In 2016 Thomas Aguilera received three awards* for his thesis on public policies towards squats and slums.
He examines the ability (or inability) of public actors to govern squats and slums, which have been present in the Paris and Madrid regions since the 1960s. He highlights the fact that un-governability is a construct that public actors create to justify inaction and/or the establishment of exemption policies. He also shows that this type of governance is conducive to police and humanitarian emergency policies. Finally, he stresses that when civil society (artist collectives, activists) takes over these spaces, it obtains positive results in terms of re-socialization, and activates resolution and normalization policies, thereby proving that squat and slum policies can be institutionalized over the medium to long term.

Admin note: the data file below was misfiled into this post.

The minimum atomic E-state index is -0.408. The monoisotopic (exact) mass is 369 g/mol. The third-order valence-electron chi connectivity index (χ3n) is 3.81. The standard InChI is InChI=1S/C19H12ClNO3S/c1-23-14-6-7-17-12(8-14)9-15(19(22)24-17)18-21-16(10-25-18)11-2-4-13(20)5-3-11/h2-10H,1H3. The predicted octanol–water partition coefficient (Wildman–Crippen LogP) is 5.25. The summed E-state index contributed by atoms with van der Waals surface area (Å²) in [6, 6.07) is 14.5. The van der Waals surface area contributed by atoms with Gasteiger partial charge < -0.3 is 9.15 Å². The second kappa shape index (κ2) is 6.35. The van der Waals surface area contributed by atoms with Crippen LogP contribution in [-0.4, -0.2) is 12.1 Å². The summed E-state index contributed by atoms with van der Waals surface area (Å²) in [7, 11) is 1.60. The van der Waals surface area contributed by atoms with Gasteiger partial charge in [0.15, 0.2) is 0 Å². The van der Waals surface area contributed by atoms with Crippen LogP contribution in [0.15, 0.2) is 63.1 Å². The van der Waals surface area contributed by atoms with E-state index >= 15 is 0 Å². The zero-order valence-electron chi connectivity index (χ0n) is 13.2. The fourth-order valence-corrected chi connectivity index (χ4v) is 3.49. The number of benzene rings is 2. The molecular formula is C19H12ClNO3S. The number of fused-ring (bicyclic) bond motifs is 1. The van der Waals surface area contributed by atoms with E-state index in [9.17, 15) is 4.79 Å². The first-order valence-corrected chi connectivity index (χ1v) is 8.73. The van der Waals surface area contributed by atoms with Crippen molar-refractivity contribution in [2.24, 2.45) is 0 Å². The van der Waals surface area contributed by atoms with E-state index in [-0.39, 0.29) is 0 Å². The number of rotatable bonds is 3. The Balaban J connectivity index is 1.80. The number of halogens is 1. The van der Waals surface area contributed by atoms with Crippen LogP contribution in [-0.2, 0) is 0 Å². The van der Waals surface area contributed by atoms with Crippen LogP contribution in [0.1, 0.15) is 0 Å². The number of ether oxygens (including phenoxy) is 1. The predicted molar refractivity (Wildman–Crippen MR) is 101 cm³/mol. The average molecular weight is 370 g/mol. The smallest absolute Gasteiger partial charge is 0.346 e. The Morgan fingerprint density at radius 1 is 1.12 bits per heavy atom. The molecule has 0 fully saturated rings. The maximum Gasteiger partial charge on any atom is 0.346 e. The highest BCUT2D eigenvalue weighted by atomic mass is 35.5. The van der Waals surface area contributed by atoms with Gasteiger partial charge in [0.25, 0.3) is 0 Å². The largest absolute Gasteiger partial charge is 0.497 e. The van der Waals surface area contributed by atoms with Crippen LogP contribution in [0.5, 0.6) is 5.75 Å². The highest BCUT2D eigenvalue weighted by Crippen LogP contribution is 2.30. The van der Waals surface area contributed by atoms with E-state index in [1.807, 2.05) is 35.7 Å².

Thomas is currently a lecturer in political science at Sciences Po Rennes, where he heads the Masters in “expertise of territorial public action”.
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Transcripts for the deaf and hearing impaired (pdf, 27 Ko)